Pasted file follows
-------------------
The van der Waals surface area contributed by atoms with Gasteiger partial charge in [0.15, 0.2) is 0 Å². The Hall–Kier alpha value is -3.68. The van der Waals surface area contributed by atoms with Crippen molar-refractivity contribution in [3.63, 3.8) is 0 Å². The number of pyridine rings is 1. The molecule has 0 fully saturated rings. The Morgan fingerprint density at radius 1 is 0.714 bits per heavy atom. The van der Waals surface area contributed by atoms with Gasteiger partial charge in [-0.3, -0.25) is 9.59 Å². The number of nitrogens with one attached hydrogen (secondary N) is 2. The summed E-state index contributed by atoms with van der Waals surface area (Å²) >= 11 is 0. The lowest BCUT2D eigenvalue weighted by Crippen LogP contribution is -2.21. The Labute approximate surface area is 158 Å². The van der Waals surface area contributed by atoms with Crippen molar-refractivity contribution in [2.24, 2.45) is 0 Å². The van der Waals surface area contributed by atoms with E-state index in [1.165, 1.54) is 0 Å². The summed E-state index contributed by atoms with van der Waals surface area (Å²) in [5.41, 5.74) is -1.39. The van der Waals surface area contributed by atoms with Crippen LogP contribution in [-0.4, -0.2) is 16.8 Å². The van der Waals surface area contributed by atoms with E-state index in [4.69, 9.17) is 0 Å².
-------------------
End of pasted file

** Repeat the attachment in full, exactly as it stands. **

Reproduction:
The van der Waals surface area contributed by atoms with Gasteiger partial charge in [0.15, 0.2) is 0 Å². The Hall–Kier alpha value is -3.68. The van der Waals surface area contributed by atoms with Crippen molar-refractivity contribution in [3.63, 3.8) is 0 Å². The number of pyridine rings is 1. The molecule has 0 fully saturated rings. The Morgan fingerprint density at radius 1 is 0.714 bits per heavy atom. The van der Waals surface area contributed by atoms with Gasteiger partial charge in [-0.3, -0.25) is 9.59 Å². The number of nitrogens with one attached hydrogen (secondary N) is 2. The summed E-state index contributed by atoms with van der Waals surface area (Å²) >= 11 is 0. The lowest BCUT2D eigenvalue weighted by Crippen LogP contribution is -2.21. The Labute approximate surface area is 158 Å². The van der Waals surface area contributed by atoms with Crippen molar-refractivity contribution in [2.24, 2.45) is 0 Å². The van der Waals surface area contributed by atoms with E-state index in [1.165, 1.54) is 0 Å². The summed E-state index contributed by atoms with van der Waals surface area (Å²) in [5.41, 5.74) is -1.39. The van der Waals surface area contributed by atoms with Crippen LogP contribution in [-0.4, -0.2) is 16.8 Å². The van der Waals surface area contributed by atoms with E-state index in [4.69, 9.17) is 0 Å².